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American animal appearance Arawaks arrow asked become believe belongs bird body bring brother brought bush called Caribs carried cassava cause ceremony child close coming continued corn course dead death drink employed eyes fall father field fire fish fraternity friends girl give given ground Guiana hammock hand happened head heard hunting husband Indians Island killed kind latter leaf leaves live look means medicine morning mother never night once origin passed person piai plant Pomeroon present rain reached regarded remain Report returned Rio Negro River root Sect seeds sick similar sister snake soon Spirit stone story tell thing Tiger told took tree tribes turned usual wanted Warraus wife woman women young Zuñi
Side 91 - ... hand from the tip of the thumb to the tip of the middle finger ; sa'vor y, sweet smelling ; car'cass, a body ; weap'on, something with which one fights ; bide, to dwell.
Side 47 - Bacon ; and some of them eat plentifully of it, the effect of which was a very pleasant comedy ; for they turned natural fools upon it for several days : one would blow up a feather in the air ; another would dart straws at it with much fury ; and another stark naked was sitting up in a corner, like a monkey...
Side 355 - Their audacity in these predatory excursions is astonishing. If a party can muster eight or ten stand of fire-arms, it will fight its way through all the mountain tribes, though at open war with them, and by the rapidity of their marches, and nightly enterprises, which they call Kanaima, they conceal the weakness of their numbers, and carry terror before them.
Side 391 - Second annual report of the Bureau of Ethnology to the secretary of the Smithsonian Institution 1880-'81 by JW Powell director [Vignette] Washington Government Printing Office 1883 [1884:] Roy.
Side 17 - ... beginning of the year, owing to the fact that the burden of the administrative work of the bureau devolved upon Mr. Hodge when the chief was called to South America and later to the Seattle Exposition, as previously mentioned. In the handbook work Mr. Hodge had the clerical assistance of Mrs. Frances Nichols. It Is now expected that Part 2 will be ready for distribution in the near future. Mr. Hodge represented the bureau on the Smithsonian advisory committee on printing and publication, and...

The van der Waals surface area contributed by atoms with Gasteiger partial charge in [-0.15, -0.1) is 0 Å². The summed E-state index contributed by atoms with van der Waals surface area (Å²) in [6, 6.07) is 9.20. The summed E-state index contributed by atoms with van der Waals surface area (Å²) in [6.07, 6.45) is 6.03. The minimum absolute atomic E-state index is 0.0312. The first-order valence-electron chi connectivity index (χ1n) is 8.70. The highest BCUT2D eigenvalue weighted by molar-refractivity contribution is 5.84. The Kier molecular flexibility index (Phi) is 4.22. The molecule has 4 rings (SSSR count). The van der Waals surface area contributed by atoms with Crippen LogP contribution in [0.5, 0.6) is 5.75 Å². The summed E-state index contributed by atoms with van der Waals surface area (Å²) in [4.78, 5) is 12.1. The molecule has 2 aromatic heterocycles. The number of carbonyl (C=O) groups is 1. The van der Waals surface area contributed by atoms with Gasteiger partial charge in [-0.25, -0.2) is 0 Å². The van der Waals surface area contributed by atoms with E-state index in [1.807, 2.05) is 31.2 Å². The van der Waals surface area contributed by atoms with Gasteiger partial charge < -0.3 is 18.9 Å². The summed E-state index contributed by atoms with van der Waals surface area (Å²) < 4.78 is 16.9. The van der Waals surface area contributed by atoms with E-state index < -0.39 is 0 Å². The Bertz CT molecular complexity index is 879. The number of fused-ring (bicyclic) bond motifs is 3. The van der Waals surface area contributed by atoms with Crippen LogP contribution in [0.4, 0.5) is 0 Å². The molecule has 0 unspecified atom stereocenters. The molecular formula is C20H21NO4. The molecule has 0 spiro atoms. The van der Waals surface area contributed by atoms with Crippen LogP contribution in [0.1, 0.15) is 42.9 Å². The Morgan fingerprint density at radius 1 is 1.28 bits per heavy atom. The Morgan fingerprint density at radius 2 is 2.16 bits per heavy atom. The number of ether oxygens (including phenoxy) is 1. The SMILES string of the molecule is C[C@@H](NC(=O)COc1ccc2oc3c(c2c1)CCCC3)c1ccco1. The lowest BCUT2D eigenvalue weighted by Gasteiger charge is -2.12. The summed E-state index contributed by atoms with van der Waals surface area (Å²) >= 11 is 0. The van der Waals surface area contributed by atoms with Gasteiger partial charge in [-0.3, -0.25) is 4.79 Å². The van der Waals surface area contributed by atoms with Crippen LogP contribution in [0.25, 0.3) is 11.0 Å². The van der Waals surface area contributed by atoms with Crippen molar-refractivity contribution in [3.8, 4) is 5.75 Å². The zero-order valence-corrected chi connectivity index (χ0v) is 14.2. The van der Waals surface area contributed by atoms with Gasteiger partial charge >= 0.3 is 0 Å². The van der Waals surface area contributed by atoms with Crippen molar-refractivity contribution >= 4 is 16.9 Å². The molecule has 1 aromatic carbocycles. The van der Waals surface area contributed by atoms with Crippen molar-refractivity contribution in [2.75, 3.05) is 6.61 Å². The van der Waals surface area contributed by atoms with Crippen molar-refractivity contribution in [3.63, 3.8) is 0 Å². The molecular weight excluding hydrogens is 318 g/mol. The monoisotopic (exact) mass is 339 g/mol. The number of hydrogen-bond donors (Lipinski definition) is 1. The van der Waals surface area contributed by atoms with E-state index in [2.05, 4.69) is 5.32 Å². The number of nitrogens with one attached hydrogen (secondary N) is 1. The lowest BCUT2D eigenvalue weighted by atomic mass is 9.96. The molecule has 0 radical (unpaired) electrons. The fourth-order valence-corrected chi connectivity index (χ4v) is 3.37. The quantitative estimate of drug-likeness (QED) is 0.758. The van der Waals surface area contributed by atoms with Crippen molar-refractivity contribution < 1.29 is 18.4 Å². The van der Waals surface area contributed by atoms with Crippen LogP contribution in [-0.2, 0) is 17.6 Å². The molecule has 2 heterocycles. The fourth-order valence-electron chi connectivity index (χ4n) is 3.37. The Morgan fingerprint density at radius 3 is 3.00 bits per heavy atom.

Side 403 - Swanton 1911 8°. vn, 387 p., 32 pi. (including 1 map) , 2 fig. (44) . Indian languages of Mexico and Central America, and their geographical distribution by Cyrus Thomas, assisted by John R. Swanton Accompanied with a linguistic map 1911 8°.
Side 391 - On the evolution of language, as exhibited in the specialization of the grammatic processes, the differentiation of the parts of speech, and the integration of the sentence; from a study of Indian languages, by JW Powell. P. 1-16. Sketch of the mythology of the North American Indians, by JW Powell.
Side 235 - The belief on the part of the Indians in the presence of Mountain Spirits in certain localities would seem to have been due in large measure to one or another of three sets of causes: peculiarities in conformation, marking, position, and other features of the rocks...
Side 365 - The men, on the other hand, have the hair carefully parted and combed on each side, and tied in a queue behind. In the young men, it hangs in long locks down their necks, and, with the comb, which is invariably carried stuck in the top of the head, gives to them a most feminine appearance : this is increased by the large necklaces and bracelets of beads, and the careful extirpation of every symptom of beard.
Side 48 - ... difficulty of breathing, inability to articulate, and in a state of complete insensibility, broken occasionally by a paroxysm during which they would utter some indistinct sounds and throw their hands about, as if trying to ward off some threatening evil. They then fell into a comatose state, but were easily roused into a state of violent excitement : they grasped at imaginary objects; there was picking at the bed-clothes, with paroxysms of excessive laughter.